We’re wired to want to be right. It’s just part of how we’re built. We associate wrongness with humiliation—a sure confidence crusher. So, as far back as our childhood classrooms, we’ve chased the feeling of rightness. And our lifelong avoidance of being wrong has kept us stressed, sweaty and silent, most certainly stopping some of those wrong (read: best) ideas from ever getting air.
Being wrong as an aspiring leader—or even a tenured one—comes with its own set of paranoias. Does a wrong answer or crazy idea make us look stupid? Does it tell people we’re inexperienced? Is it a career path killer?
The truth is, in an industry where marketing challenges come in all shapes and sizes, being right often kills the best solutions before they’re even imagined. In the words of Joseph Chilton Pearce, “To live a creative life we must lose our fear of being wrong.”
So, how do we embrace vulnerability and open up our mouths to open up possibilities? Here are three simple practices that can help create an environment in which being wrong is oh so right.
1. Ask, don’t tell.
Having the absolute perfect answer, perspective or idea shows the world we know things. It establishes credibility and instills confidence. But being the one with all the answers gets old. Because, eventually, people start to seek us out for our rightness.
And when we’re not in the room, our teams can be paralyzed by the fear of being wrong—or even just not being right. This environment leaves zero room for people development or idea refinement. It stifles growth and creates dependence instead of fostering exploration, experimentation and creativity.
When you answer every question with curiosity instead of an actual answer, magic happens. Instead of going down the same familiar, comfortable path where things are safe and predictable, curiosity leads us to new places.
People feel empowered and trusted.
So, the next time your team looks to you for the solve, try responding with, “What do you think?” Then zip it and listen.
2. Embrace Yes, and.
A cardinal rule of improv is to say “Yes, and.” It goes like this:
Yes, and it’s because you’re living in a house made of ice cream.
Yes, and the unicorns outside are ready for a rainbow ride.
Yes, and when we get to the moon we should go camping.
The free-floating feeling of having no idea where you’re heading but agreeing to go along for the ride is thrilling—and often hilarious.
Creative problem-solving is no different. Accepting information at face value and building onto it is liberating. When we don’t waste time on the “no’s,” we get more creative ideas in a shorter amount of time. When people are building and supporting each other’s ideas quickly, they tend to filter and judge less.
And when you take filters off early in the brainstorm process, you allow ideas to go to new places and discover new connections that conventional wisdom doesn’t account for.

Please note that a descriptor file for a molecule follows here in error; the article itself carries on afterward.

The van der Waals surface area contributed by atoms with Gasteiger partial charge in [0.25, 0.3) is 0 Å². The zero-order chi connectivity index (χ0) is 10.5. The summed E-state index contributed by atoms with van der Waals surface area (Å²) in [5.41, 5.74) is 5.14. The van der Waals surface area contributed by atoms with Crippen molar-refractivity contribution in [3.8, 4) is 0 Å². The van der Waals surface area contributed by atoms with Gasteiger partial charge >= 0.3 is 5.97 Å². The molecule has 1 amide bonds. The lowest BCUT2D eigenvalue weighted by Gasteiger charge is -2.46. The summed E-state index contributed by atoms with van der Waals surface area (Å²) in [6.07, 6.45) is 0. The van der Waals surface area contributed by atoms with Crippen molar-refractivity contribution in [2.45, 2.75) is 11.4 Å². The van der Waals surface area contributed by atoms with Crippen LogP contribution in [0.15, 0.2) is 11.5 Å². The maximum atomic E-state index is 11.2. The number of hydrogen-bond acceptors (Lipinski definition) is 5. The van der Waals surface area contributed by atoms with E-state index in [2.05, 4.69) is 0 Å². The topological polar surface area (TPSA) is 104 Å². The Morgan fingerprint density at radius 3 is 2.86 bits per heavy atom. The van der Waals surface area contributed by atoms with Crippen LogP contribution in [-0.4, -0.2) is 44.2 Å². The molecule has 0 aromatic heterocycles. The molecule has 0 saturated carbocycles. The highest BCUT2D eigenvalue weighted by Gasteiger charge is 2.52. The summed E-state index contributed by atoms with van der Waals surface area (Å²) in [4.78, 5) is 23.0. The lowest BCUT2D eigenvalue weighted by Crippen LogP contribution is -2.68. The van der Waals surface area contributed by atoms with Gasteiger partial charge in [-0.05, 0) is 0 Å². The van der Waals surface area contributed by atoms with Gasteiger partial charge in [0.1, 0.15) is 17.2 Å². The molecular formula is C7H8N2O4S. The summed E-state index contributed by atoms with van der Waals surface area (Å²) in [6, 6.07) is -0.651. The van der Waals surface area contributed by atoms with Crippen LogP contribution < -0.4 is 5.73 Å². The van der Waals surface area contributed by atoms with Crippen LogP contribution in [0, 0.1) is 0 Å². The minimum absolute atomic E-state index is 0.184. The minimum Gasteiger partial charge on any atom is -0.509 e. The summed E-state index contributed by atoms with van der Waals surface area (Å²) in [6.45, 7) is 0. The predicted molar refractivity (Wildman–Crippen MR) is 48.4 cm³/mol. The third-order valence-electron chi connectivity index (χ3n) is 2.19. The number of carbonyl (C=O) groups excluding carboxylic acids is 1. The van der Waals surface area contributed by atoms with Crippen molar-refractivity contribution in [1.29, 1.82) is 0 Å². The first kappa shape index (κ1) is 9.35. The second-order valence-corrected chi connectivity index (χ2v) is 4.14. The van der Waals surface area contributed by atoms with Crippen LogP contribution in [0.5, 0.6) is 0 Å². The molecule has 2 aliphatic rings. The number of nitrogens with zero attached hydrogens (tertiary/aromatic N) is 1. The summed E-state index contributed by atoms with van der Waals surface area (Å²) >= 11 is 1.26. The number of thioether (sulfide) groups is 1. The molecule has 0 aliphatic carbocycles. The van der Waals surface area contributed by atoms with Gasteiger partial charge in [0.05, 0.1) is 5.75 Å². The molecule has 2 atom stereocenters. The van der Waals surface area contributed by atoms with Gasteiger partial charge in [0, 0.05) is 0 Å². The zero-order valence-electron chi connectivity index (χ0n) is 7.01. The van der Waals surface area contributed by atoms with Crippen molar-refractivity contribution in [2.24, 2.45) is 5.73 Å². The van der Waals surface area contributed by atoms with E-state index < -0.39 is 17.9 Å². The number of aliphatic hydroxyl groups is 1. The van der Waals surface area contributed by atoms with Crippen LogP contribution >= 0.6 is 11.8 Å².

Adding “Yes, and” to conversations gives things a fresh pace, energy and momentum. It gives the people who practice it confidence that they can create something out of nothing and make it kick ass. It’s how you go from one half-baked, not-quite-polished suggestion to a giant pile of holy-cow-how-did-you-guys-think-of-that ideas.
And it’s downright impossible not to smile when you respond to an off-the-wall notion with acceptance and willingness to go along for the ride with two simple words.
3. Seek hole pokers.
One of the most courageous and necessary things we can do as creative thinkers is to intentionally seek out critique and feedback.
After all, what challenge or growth lies in hitting it out of the park the first time?
In an agency, client service team members are the most obvious partners with whom to vet. But think beyond them. Find the people who don’t think like you do. Involve them in assessing ideas and thinking through solutions. Challenge them to foresee potential pitfalls. Wear your black hat and look closely at risks. Ask all the questions. From every direction. Beat up every idea. Or just WIP it.
At treetree, we do a daily WIP (work in progress) session in which the challenges of the day or week are shared with relevant team members. We review the brief, the strategy and the proposed solution, sometimes in very raw form. And then we ask for feedback. In some organizations, this kind of process can result in a bloodbath, but when there’s alignment on expectations and rules of engagement, holes are poked then filled. And ideas are polished.
Ultimately, creating a safe space for wrongness or failure is the clearest way to reach true innovation. In the words of Brené Brown:
So many leaders fail to realize that without vulnerability there is no creativity or innovation. Why? Because there is nothing more uncertain than the creative process, and there is absolutely no innovation without failure. Show me a culture in which vulnerability is framed as weakness and I’ll show you a culture struggling to come up with fresh ideas and new perspectives. I love what Amy Poehler had to say in her web series Smart Girls: Ask Amy: “It’s very hard to have ideas. It’s very hard to put yourself out there, it’s very hard to be vulnerable, but those people who do that are the dreamers, the thinkers, and the creators. They are the magic people of the world.”
Create a magical place.